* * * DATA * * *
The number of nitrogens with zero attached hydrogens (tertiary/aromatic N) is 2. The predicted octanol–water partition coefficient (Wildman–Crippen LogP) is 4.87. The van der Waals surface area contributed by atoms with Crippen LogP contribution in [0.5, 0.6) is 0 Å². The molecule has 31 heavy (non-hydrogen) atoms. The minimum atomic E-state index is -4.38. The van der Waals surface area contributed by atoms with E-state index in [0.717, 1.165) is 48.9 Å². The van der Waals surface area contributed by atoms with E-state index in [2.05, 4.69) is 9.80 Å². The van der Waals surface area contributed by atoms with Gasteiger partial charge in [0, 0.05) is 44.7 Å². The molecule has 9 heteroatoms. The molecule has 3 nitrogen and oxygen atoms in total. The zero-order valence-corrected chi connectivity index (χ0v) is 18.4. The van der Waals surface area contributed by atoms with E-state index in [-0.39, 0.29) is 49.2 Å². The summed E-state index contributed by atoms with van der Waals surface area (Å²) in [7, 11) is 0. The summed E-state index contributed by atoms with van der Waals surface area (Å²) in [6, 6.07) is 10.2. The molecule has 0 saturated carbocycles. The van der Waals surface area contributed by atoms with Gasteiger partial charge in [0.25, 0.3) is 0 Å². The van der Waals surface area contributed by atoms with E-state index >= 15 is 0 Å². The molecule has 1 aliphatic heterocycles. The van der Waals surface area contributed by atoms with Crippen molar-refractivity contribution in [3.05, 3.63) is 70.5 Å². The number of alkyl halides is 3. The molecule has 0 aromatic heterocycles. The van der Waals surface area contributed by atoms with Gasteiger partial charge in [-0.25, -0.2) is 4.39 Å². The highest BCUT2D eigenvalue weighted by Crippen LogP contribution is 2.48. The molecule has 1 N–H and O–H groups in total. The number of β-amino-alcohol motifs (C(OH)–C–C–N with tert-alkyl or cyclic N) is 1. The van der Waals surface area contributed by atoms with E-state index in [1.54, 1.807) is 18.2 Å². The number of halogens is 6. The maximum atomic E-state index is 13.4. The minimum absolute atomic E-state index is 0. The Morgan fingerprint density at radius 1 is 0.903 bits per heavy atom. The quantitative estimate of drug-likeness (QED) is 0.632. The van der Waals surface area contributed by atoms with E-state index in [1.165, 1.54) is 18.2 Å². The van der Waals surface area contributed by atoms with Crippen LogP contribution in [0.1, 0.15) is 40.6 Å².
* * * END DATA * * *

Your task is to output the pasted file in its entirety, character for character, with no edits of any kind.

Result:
The number of nitrogens with zero attached hydrogens (tertiary/aromatic N) is 2. The predicted octanol–water partition coefficient (Wildman–Crippen LogP) is 4.87. The van der Waals surface area contributed by atoms with Crippen LogP contribution in [0.5, 0.6) is 0 Å². The molecule has 31 heavy (non-hydrogen) atoms. The minimum atomic E-state index is -4.38. The van der Waals surface area contributed by atoms with E-state index in [0.717, 1.165) is 48.9 Å². The van der Waals surface area contributed by atoms with E-state index in [2.05, 4.69) is 9.80 Å². The van der Waals surface area contributed by atoms with Gasteiger partial charge in [0, 0.05) is 44.7 Å². The molecule has 9 heteroatoms. The molecule has 3 nitrogen and oxygen atoms in total. The zero-order valence-corrected chi connectivity index (χ0v) is 18.4. The van der Waals surface area contributed by atoms with E-state index in [-0.39, 0.29) is 49.2 Å². The summed E-state index contributed by atoms with van der Waals surface area (Å²) in [7, 11) is 0. The summed E-state index contributed by atoms with van der Waals surface area (Å²) in [6, 6.07) is 10.2. The molecule has 0 saturated carbocycles. The van der Waals surface area contributed by atoms with Gasteiger partial charge in [0.25, 0.3) is 0 Å². The van der Waals surface area contributed by atoms with E-state index >= 15 is 0 Å². The molecule has 1 aliphatic heterocycles. The van der Waals surface area contributed by atoms with Crippen molar-refractivity contribution in [3.05, 3.63) is 70.5 Å². The number of alkyl halides is 3. The molecule has 0 aromatic heterocycles. The van der Waals surface area contributed by atoms with Gasteiger partial charge in [-0.25, -0.2) is 4.39 Å². The highest BCUT2D eigenvalue weighted by Crippen LogP contribution is 2.48. The molecule has 1 N–H and O–H groups in total. The number of β-amino-alcohol motifs (C(OH)–C–C–N with tert-alkyl or cyclic N) is 1. The van der Waals surface area contributed by atoms with E-state index in [1.54, 1.807) is 18.2 Å². The number of halogens is 6. The maximum atomic E-state index is 13.4. The minimum absolute atomic E-state index is 0. The Morgan fingerprint density at radius 1 is 0.903 bits per heavy atom. The quantitative estimate of drug-likeness (QED) is 0.632. The van der Waals surface area contributed by atoms with E-state index in [1.165, 1.54) is 18.2 Å². The van der Waals surface area contributed by atoms with Crippen LogP contribution in [0.1, 0.15) is 40.6 Å².